by James T. Bartsch
"Now, therefore, fear the LORD and serve Him in sincerity and truth; and put away the gods which your fathers served beyond the River and in Egypt, and serve the LORD. If it is disagreeable in your sight to serve the LORD, choose for yourselves today whom you will serve: whether the gods which your fathers served which were beyond the River, or the gods of the Amorites in whose land you are living; but as for me and my house, we will serve the LORD." Joshua 24:14-15
Joshua - Devoted Servant of the LORD
We first encounter Joshua in the Biblical narrative when Moses asked him to lead Israel's military against the invaders of Amalek near the city of Rephidim (Exod. 17:8-16).While we cannot doubt Joshua's growing expertise as a military strategist, we certainly cannot exclude the supernatural element. When Israel obeyed God and relied upon Him, they were invincible. Joshua learned leadership principles from watching Moses. He is termed Moses' servant (Exod. 24:13). Moreover, Joshua evidenced a strong fervor for God (Exod. 33:11).
When Israel was about to enter the promised land of Canaan, Moses assigned twelve leaders, one from each tribe, to spy out the land (Num. 13:1-16). They departed from the wilderness of Paran. They were to check out the features of the land. Were the people strong or weak? Were the cities open or fortified (Num. 13:17-20)?
They returned and gave their report at Kadesh to Moses and all the sons of Israel, who had gathered to listen. They agreed that the land flowed "with milk and honey." They showed them a single cluster of grapes that was so large, two men had to bear it! But they also reported that the people who lived in the land were strong, and the cities were large and fortified. They listed some of the peoples against whom they would have to fight (Num. 13:23-29).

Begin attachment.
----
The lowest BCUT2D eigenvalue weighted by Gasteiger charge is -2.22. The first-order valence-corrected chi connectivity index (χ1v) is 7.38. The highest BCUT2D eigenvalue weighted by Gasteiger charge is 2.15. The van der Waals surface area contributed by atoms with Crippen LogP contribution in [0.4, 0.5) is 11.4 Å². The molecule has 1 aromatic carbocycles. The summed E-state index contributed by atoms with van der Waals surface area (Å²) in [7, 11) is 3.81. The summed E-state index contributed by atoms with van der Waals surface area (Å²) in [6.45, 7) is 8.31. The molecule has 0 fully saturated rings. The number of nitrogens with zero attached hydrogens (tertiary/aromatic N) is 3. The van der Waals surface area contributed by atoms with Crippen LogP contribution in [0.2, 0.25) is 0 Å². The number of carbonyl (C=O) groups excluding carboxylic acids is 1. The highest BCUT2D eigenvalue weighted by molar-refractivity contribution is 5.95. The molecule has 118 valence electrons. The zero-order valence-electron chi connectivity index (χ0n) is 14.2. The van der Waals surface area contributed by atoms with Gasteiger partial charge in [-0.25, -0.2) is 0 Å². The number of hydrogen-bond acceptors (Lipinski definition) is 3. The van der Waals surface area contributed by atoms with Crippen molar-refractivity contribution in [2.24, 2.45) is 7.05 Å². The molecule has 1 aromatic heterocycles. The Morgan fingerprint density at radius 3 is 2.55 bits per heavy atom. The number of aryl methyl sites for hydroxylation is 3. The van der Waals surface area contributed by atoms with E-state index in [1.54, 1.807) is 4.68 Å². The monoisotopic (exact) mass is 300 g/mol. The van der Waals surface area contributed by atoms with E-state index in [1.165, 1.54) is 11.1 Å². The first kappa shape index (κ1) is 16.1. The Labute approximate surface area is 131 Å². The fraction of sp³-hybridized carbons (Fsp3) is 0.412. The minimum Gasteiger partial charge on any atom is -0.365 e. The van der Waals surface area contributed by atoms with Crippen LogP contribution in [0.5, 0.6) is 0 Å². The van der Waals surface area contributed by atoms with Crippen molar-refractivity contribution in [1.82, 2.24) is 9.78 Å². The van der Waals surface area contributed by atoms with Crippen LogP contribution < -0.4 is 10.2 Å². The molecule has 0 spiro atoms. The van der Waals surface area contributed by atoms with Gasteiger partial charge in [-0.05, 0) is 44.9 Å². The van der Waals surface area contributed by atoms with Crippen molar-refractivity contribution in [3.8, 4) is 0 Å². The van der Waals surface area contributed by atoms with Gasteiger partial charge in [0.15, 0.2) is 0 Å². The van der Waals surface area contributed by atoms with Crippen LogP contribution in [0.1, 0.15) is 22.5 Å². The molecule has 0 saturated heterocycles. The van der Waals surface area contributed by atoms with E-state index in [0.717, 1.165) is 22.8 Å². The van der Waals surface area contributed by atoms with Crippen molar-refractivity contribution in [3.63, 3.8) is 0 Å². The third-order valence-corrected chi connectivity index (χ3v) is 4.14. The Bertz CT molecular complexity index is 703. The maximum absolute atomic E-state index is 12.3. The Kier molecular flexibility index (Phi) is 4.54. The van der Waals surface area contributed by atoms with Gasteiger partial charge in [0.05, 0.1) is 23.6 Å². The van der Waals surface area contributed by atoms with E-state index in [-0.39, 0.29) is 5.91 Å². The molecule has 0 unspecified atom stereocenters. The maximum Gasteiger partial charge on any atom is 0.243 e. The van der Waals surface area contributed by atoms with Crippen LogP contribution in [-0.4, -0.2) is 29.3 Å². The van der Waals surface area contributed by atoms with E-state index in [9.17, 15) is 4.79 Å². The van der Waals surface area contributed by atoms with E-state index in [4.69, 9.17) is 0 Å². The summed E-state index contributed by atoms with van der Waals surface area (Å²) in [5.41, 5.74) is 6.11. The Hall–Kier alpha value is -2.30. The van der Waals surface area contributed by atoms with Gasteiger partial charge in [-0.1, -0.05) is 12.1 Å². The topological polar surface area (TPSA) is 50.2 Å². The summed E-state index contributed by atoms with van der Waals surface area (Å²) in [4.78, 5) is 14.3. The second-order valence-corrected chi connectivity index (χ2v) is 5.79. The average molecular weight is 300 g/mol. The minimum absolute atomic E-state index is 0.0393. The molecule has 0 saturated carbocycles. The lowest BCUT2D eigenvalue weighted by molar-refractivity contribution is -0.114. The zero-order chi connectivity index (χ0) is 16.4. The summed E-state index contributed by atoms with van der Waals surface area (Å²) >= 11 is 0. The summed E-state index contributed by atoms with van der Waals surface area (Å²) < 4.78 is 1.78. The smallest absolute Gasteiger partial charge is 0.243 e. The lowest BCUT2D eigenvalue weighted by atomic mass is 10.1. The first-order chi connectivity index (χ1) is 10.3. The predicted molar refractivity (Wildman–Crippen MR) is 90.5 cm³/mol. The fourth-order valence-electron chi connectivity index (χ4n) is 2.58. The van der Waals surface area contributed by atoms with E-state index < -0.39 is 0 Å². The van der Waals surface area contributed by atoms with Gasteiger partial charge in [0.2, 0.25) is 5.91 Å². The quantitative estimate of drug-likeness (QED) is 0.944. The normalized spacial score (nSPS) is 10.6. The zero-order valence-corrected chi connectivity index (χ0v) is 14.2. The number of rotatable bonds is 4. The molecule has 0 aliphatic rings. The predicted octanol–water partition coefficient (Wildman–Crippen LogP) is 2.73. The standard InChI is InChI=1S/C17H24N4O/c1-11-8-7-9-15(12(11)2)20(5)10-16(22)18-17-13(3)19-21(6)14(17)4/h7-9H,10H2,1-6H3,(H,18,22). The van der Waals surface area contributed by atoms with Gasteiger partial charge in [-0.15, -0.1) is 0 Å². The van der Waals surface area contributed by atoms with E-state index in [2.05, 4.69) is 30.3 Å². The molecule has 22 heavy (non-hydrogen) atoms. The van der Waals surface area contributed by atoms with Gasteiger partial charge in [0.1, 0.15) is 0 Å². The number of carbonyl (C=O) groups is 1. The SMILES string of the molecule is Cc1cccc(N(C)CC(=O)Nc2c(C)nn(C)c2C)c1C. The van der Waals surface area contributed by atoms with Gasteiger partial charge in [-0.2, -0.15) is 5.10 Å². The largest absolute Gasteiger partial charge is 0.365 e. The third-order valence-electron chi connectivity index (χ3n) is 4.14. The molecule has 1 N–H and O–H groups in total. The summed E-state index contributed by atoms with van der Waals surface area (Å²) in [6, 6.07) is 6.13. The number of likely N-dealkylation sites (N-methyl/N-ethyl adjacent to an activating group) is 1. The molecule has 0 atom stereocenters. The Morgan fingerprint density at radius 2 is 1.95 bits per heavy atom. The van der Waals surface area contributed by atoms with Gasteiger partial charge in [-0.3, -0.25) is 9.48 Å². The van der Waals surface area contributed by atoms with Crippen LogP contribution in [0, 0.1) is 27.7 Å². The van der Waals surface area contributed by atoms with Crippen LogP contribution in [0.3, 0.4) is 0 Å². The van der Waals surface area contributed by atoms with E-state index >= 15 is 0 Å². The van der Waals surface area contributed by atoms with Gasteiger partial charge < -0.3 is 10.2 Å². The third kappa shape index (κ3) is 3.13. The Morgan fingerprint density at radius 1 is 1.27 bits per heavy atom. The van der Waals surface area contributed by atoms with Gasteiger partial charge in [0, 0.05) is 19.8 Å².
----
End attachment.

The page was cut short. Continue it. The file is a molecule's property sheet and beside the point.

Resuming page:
Caleb quieted the people, and said, "We should by all means go up and take possession of it, for we will surely overcome it" (Num. 13:30). But the majority countered, "We are not able to go up against the people, for they are too strong for us" (Num. 13:31). They dramatized their fears to the Israelis – "we are like grasshoppers compared to them" (Num. 13:32-33).
Consequently the people of Israel wept that night, and they grumbled against Moses and Aaron. They talked about appointing a new leader to return to Egypt (Num. 14:1-4). Moses and Aaron fell on their faces before the crowd. Joshua the son of Nun and Caleb the son of Jephunneh tore their clothes. They said the land was exceedingly good. If the LORD is pleased with them, He will give us this land! Do not rebel against God, and do not fear the people of the land. They will be prey for us because the LORD is with us (Num. 14:5-9)!
The people would have stoned them to death, but suddenly the glory of the LORD appeared in the tent of meeting (Num. 14:10). God was extremely displeased with the faithless Israelis. He threatened to kill them off and make a great nation of Moses! But Moses pled with God that the Egyptians would hear about the debacle and would discredit God. Moses asked God to forgive them (Num. 14:11-19).
God said He would forgive them, but the adult generation from twenty years of age and older would all die in the wilderness. They would wander in the wilderness for forty years, a year for each day the spies had been absent. Their corpses would litter the wilderness! Only Caleb and Joshua of the older generation would be permitted to enter the land (Num. 14:20-38).
Almost forty years passed. By now almost all the older generation had died. Even Moses himself was excluded from entering the promised land because of his disobedience (Num. 27:12-14). Before his death, Moses requested the LORD to provide someone to lead the nation of Israel (Num. 27:15-17). The LORD told Moses to take Joshua the son of Nun "in whom is the Spirit." Moses was to commission him in front of Eleazar the priest and all the people. Moses did so (Num. 27:18-23).
Not unexpectedly, the name of Joshua (Yehoshua, 3091, Yah is Salvation) appears, in the book that bears his name, more times (168) than in any other book of the OT.